Having a good credit card not only allows a person to avoid carrying cash, it gives them additional charging power. Most of today's credit cards provide benefits such as rewards and cash back programs, but choosing the right card can be difficult unless the applicant knows what to look for. Below are several tips on choosing the right credit card.
Choose a Card Benefit
After determining the month's largest expenditures, it's easy to determine which benefits are most important. For instance, if a person has to travel frequently for business, they may have significant expenses for gas, hotels, plane tickets and restaurants. In such cases, it may make sense to get a gas or air miles credit card.
Check the Credit Report
Before applying for a Chase sapphire credit card, a person should review their credit report. The three major credit bureaus say that it's common for these reports to contain errors, which can negatively affect interest rates and the ability to get credit. Applicants should correct errors as soon as possible, and those with already-poor credit should raise their scores before applying for additional cards.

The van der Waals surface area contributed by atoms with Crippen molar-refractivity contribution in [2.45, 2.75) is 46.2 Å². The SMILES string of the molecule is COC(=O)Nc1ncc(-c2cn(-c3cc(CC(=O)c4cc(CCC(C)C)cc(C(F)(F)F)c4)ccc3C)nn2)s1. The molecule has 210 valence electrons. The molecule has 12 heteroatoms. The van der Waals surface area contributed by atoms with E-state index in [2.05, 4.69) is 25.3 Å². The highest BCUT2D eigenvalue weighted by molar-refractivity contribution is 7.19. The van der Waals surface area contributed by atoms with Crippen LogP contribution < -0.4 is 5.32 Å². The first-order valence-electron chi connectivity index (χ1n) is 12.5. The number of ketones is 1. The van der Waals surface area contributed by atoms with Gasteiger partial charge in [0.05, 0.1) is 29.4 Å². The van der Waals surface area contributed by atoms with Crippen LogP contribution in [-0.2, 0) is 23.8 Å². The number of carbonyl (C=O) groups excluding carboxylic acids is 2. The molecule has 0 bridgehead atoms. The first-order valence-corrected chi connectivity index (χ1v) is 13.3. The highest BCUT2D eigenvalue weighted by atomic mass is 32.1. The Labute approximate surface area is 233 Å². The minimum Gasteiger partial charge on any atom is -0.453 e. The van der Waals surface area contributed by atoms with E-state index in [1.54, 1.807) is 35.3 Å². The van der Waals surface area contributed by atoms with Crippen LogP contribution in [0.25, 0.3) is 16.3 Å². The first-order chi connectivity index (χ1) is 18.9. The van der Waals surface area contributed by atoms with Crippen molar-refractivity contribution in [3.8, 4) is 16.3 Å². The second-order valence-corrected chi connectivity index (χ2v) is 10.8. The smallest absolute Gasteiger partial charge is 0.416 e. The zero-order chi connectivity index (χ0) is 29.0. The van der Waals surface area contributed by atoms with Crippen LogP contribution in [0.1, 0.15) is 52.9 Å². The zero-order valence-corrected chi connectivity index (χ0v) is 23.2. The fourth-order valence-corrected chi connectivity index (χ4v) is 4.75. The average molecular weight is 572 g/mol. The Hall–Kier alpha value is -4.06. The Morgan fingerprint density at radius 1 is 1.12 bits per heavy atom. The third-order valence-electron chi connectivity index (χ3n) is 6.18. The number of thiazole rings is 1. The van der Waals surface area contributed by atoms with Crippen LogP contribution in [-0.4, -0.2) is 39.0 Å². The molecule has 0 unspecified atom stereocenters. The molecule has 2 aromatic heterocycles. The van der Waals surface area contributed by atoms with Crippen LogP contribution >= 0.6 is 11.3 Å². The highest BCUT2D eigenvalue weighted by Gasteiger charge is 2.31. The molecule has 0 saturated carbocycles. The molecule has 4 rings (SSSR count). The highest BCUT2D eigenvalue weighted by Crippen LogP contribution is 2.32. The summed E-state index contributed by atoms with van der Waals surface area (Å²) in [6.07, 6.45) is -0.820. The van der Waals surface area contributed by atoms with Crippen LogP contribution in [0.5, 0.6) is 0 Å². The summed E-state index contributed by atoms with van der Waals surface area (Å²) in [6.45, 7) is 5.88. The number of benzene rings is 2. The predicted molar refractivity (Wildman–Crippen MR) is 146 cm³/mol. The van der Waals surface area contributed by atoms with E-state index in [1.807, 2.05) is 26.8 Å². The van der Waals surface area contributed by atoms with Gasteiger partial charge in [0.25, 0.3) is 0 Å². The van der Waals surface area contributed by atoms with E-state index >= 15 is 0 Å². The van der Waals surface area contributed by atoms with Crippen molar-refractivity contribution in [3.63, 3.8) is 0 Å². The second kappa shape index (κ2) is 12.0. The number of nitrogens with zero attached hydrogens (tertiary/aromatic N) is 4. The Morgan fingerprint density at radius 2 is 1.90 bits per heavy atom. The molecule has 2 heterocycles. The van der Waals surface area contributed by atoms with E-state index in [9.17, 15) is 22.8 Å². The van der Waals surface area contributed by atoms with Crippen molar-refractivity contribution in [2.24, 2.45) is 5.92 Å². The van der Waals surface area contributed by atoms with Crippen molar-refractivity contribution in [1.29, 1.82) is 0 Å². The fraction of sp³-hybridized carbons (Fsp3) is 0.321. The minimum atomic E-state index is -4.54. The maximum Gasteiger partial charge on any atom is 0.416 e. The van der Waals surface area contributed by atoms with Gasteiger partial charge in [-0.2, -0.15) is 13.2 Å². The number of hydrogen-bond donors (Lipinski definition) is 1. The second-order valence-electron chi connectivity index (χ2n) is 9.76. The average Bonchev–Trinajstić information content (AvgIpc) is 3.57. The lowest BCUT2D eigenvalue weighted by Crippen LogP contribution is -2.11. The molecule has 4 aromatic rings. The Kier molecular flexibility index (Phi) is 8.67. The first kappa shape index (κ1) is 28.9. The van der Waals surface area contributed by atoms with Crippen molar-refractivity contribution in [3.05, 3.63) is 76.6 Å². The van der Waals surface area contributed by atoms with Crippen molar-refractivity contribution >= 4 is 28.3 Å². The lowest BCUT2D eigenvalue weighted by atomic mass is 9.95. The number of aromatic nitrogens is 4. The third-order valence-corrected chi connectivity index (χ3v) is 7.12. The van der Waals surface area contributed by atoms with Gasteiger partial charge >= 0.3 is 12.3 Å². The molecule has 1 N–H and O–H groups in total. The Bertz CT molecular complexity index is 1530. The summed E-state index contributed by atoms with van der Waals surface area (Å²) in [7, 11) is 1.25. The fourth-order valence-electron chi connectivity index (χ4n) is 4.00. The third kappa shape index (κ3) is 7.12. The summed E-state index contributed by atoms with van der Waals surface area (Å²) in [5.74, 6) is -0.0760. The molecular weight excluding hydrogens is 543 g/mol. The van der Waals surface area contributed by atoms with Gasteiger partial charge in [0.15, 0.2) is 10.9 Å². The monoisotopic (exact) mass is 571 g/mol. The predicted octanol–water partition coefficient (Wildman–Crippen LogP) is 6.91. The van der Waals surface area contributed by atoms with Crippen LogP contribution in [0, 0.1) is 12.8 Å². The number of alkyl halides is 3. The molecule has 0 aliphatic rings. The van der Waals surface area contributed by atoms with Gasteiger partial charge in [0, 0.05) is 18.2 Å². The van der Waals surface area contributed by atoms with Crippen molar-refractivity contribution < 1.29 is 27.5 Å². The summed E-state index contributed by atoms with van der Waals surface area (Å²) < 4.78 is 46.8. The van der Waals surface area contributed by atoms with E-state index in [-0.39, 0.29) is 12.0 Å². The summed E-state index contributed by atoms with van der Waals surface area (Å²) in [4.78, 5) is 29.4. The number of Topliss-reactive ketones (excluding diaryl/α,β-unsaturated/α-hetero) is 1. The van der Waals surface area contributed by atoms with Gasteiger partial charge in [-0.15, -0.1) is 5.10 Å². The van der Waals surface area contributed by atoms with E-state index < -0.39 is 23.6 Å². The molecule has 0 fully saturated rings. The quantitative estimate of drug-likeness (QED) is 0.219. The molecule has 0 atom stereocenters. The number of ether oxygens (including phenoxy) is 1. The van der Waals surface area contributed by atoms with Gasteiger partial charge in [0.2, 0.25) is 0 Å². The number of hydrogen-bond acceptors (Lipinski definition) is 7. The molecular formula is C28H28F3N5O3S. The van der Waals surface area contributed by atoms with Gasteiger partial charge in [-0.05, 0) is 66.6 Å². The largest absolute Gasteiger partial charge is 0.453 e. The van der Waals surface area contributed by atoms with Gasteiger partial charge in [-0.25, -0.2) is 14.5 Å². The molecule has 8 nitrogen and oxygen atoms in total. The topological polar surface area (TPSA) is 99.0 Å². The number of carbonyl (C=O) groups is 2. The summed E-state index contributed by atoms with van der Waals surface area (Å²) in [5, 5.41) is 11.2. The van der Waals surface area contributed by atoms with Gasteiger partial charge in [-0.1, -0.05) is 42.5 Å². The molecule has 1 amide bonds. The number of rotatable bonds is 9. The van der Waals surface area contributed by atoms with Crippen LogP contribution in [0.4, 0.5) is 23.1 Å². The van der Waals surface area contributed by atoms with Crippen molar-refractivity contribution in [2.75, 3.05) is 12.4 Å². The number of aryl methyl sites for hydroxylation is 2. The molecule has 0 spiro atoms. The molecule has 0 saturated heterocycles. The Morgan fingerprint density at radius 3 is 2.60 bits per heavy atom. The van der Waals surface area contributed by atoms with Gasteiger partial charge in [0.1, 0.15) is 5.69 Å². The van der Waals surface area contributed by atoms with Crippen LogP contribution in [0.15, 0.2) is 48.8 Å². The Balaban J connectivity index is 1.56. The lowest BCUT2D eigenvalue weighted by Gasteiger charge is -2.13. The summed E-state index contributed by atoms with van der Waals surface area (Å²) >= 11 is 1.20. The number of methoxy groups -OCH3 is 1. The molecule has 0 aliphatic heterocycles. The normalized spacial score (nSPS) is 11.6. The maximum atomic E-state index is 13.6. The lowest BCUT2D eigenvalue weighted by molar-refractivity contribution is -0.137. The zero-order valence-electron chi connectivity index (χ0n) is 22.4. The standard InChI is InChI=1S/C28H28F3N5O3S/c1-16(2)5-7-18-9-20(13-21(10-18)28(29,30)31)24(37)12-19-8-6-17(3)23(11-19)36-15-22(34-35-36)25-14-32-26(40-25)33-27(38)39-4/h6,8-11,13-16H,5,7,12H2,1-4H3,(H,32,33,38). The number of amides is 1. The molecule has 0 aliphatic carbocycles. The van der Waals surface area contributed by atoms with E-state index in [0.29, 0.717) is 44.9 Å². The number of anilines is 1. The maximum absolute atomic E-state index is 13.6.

Consider Additional Card Perks
There are many credit cards out there, and the best one is the one that gives the applicant what they need. Many cards come with extra benefits such as balance transfers, which can help immensely when combined with a period of 0% APR. These perks can help cardholders save on interest and pay down debt. Most card companies charge a portion of the balance transferred for the convenience, but some do it at no charge.
Be Wary of Hidden Fees and Other Catches
Many of today's cards have numerous fees, and some are only found in the fine print. Applicants should compare fees before signing up, and they should consider that most companies will withdraw introductory offers and put them in a high-rate category after just one late payment.
As a person searches for a credit card, they should focus on those with the best interest rates. While a low teaser rate may seem tempting, the applicant should remember that the rate is introductory—and it can come as a shock when the real interest rate kicks in.